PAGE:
An outbreak of the sexually transmitted infection, chlamydia, at a Crane, Texas school has prompted the school district to send a letter to parents recently to notify them of the situation.
According to local media reports, the Crane Independent School District said that 20 chlamydia cases have been confirmed in Crane High School students. The school has a student population of 300.
Chlamydia is the most common bacterial sexually transmitted infection in the United States. In 2013, a total of 1,401,906 chlamydial infections were reported to CDC in 50 states and the District of Columbia. This case count corresponds to a rate of 446.6 cases per 100,000 population.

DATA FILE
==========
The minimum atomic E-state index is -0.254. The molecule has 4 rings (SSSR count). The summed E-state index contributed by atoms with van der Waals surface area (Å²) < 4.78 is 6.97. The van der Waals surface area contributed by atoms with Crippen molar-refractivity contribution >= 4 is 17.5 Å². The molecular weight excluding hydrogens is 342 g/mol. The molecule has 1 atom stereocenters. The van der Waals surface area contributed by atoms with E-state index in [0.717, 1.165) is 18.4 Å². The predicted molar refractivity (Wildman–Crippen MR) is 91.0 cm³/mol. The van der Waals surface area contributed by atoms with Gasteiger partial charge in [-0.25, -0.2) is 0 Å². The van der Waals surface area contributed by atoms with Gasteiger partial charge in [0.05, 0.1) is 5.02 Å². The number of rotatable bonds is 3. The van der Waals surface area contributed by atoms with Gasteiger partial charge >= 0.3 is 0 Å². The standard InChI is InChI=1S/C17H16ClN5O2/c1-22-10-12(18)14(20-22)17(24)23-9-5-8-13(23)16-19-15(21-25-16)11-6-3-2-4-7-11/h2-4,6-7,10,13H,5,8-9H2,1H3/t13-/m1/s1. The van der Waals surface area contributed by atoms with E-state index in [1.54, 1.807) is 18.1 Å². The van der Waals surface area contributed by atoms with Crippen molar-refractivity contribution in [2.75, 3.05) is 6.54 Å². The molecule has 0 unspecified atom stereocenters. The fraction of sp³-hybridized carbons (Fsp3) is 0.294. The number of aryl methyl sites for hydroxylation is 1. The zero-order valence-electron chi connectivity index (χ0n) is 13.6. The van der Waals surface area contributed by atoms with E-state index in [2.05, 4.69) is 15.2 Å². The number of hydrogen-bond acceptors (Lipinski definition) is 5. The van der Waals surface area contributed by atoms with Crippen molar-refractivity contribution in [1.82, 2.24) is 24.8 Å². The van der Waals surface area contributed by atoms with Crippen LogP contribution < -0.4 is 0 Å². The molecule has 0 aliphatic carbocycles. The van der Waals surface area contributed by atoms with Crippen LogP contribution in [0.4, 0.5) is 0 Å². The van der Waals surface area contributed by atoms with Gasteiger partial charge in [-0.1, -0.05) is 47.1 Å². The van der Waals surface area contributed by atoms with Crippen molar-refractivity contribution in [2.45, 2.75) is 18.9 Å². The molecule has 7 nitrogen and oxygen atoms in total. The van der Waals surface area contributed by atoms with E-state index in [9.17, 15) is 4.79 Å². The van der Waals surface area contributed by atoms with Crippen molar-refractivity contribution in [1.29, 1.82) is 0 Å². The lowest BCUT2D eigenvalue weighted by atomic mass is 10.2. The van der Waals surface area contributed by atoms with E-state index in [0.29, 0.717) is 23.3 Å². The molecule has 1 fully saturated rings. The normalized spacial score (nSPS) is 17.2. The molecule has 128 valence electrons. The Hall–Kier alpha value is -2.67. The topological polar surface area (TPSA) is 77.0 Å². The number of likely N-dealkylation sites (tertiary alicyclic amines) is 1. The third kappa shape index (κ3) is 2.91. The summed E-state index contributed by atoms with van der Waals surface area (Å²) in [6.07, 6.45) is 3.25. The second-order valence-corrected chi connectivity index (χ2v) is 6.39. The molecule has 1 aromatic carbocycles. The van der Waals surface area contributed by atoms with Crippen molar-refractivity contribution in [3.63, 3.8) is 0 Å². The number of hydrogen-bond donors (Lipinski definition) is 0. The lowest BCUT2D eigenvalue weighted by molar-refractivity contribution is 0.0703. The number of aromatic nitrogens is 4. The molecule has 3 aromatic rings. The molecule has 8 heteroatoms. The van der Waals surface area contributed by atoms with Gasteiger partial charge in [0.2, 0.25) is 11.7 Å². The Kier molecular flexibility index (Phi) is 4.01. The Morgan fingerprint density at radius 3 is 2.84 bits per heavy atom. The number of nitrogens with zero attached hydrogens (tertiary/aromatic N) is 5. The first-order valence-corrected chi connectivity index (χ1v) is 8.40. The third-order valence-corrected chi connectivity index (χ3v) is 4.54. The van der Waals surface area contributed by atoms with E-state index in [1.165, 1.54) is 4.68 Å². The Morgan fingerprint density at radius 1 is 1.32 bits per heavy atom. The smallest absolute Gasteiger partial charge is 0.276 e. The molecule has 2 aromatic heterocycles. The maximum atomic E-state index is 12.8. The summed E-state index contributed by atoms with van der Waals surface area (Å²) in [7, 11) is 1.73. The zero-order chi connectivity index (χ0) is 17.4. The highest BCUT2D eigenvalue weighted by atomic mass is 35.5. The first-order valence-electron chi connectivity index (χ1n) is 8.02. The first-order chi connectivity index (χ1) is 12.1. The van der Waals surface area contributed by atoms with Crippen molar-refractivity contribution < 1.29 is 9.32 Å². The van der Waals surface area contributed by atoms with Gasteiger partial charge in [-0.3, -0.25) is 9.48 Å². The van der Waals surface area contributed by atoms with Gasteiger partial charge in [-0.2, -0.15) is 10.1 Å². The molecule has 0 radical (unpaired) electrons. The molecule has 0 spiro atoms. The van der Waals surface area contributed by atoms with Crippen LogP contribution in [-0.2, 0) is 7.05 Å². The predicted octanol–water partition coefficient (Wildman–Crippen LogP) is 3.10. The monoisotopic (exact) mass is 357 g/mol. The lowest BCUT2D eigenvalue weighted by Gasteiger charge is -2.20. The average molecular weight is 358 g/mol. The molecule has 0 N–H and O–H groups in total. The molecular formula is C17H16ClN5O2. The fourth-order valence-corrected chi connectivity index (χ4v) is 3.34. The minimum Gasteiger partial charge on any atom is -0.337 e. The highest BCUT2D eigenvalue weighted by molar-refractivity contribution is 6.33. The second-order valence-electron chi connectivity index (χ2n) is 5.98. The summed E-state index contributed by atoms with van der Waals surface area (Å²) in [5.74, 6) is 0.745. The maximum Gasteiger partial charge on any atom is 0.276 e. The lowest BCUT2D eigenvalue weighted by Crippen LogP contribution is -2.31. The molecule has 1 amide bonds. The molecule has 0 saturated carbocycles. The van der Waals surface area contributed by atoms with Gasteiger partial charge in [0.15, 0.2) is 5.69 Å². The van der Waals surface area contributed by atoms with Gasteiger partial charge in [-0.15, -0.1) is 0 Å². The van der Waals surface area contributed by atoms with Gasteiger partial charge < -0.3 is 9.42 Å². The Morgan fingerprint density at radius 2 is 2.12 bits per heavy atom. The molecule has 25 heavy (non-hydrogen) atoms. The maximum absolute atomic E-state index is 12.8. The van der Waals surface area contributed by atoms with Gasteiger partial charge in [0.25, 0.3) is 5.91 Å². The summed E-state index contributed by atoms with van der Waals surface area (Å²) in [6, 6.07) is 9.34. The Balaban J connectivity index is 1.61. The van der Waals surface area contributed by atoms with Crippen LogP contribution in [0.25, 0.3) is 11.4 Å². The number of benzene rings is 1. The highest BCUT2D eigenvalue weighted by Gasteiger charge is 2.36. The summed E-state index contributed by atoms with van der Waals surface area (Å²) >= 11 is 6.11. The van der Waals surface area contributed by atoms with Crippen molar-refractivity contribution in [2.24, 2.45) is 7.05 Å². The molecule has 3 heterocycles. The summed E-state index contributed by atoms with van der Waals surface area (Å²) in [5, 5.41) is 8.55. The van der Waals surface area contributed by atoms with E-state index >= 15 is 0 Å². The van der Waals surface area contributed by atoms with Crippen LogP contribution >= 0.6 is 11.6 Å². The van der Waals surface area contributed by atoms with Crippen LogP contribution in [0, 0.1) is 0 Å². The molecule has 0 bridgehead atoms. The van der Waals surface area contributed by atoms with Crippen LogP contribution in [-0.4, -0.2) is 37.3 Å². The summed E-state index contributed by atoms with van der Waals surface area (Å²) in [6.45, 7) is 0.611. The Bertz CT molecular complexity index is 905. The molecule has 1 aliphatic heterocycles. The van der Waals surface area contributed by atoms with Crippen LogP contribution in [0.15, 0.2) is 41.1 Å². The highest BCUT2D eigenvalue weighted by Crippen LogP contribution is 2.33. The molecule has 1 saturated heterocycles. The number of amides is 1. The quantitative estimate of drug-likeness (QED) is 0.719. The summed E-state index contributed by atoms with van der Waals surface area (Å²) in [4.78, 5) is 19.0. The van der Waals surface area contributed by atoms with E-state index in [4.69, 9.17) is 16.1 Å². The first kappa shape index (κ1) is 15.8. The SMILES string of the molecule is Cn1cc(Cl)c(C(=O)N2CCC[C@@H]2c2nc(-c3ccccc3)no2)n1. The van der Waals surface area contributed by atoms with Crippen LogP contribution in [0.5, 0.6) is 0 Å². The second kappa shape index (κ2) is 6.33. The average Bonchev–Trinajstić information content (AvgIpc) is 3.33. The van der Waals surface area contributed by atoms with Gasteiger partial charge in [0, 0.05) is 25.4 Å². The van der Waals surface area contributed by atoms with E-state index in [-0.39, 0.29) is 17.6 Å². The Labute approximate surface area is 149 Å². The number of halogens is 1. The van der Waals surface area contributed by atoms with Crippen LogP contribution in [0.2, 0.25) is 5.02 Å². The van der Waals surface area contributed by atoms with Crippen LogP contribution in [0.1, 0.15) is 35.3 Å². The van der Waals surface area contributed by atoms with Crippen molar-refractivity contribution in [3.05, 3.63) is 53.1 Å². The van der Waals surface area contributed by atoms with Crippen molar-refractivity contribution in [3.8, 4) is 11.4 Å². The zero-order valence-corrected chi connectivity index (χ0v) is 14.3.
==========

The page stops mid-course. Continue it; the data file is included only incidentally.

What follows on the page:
Chlamydia is most common among young people. Chlamydia prevalence among sexually-active young persons aged 14-24 years is nearly three times the prevalence among persons aged 25-39 years. It is estimated that 1 in 15 sexually active females aged 14-19 years has chlamydia.
People get chlamydia by having sex with someone who has the infection. “Having sex” means anal, vaginal, or oral sex.
Chlamydial infections in women are usually asymptomatic. However, untreated infection can result in pelvic inflammatory disease (PID), which is a major cause of infertility, ectopic pregnancy, and chronic pelvic pain.
Men who are symptomatic typically have urethritis, with a mucoid or watery urethral discharge and dysuria. A minority of infected men develop epididymitis (with or without symptomatic urethritis), presenting with unilateral testicular pain, tenderness, and swelling.